Wednesday, November 28, 2001
Early this morning I ended up watching a 1/2-hour of a documentary about transsexuals, women (in this case) who’d decided for different reasons to become men. They didn’t get into the fascinating problem (to me) of physical construction — these women needed a few things built for them that didn’t come pre-installed, and, well, that’s interesting — but one man who’d been altered a decade-or-so ago had an interesting observation. As a woman, he said, he’d had a sex drive but really wanted someone to be physical with in a cuddling sense, not in a fucking sense. What surprised him about being full of male hormones was the incredible sex drive; he discovered this physical urge for sex that totally surprised him. The actual quote went something like: “As a woman I enjoyed having someone around to cuddle and if sex happened, it happened. Now, though, I’ve, like, gotta have sex — the rest of the relationship can be taken care of afterwards.”
Now, this isn’t really news to me (that men and women differ in the timbre of their sex drives), but I thought it cool that someone could actually talk having felt both sides of the coin, not just talked them over with friends and lovers. I’ve decided that I would be quite surprised about how little I would think of sex as a woman and I know that that would color the way I looked at interpersonal relationships which would color the way I look at all sorts of things. On the flip side, the male “urge” is often considered a joke or a means by which women control them or fuck their shit up, but it can be a real, legitimate problem if not satisfied appropriately. Some women understand the differences and I’ve been in relationships where both sides have been taken care of. I don’t think it’s in the public mind, though, or at least the mind I see the public having (I know it’s dangerous territory to start talking about the “public mind” — the “public mind” being a half-empty concept — but let’s see where I end up with this), this sense of the difference. I don’t think I ever thought about it until girls started to let me actually touch them, and it colored some of the thoughts that would build into the dreams and fantasies that I would carry with me into adulthood. It colored them incomplete.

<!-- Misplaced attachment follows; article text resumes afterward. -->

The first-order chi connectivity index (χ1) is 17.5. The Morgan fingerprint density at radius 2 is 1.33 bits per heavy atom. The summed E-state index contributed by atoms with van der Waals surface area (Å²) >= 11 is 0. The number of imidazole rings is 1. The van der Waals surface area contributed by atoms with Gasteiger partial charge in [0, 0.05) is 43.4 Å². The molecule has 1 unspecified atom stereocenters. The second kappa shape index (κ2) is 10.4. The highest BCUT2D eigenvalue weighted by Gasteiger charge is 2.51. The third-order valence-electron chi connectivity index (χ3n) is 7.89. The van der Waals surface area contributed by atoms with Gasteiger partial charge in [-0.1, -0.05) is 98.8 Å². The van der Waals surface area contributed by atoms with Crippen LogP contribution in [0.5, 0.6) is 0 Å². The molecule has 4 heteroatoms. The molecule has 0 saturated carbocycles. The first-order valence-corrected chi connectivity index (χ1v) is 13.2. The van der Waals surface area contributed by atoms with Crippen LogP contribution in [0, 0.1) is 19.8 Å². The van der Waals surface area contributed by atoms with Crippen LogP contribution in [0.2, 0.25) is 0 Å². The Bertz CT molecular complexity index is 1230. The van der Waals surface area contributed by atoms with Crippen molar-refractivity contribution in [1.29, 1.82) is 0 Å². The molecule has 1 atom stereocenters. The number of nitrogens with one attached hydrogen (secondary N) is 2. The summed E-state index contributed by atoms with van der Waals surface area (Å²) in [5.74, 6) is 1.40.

I remember trying to write a short scene for Poetic License (Plan II / Broccoli Project student-written short-piece theatrical production) about a relationship that started off, “We used to have sex first thing, before going out for the evening — to keep us honest, to make sure we were having the evening together for the evening together, not for the sex that might or might not come afterwards.” It’s not a perfect sentiment, but I don’t know, I’m just coming up with this crap off the top of my head.
(Not that I’m having to really worry about such issues right now…)
Why does life have to be so complicated? Why can’t we just all have the same sex drive and be able to survive off of air and not have to find places to sleep? Remove those things and I guess you’re just left with soft lumps that don’t do anything, and that’s not fun. I’m beginning to develop this theory opposite of that of entropy: that complexity naturally fills in the gaps. At least in terms of life (in the grand sense, not just my humdrum day-to-day), if something is left open, forces will act to fill it back with complexity.
COMMENTS? No, you never have comments… Well, a couple. Heh.
I'm Josh Knowles, a technology developer/consultant on a variety of mobile, social media, and gaming projects. I founded and lead Frescher-Southern, Ltd. I grew up in Austin, Texas and currently live in New York City.
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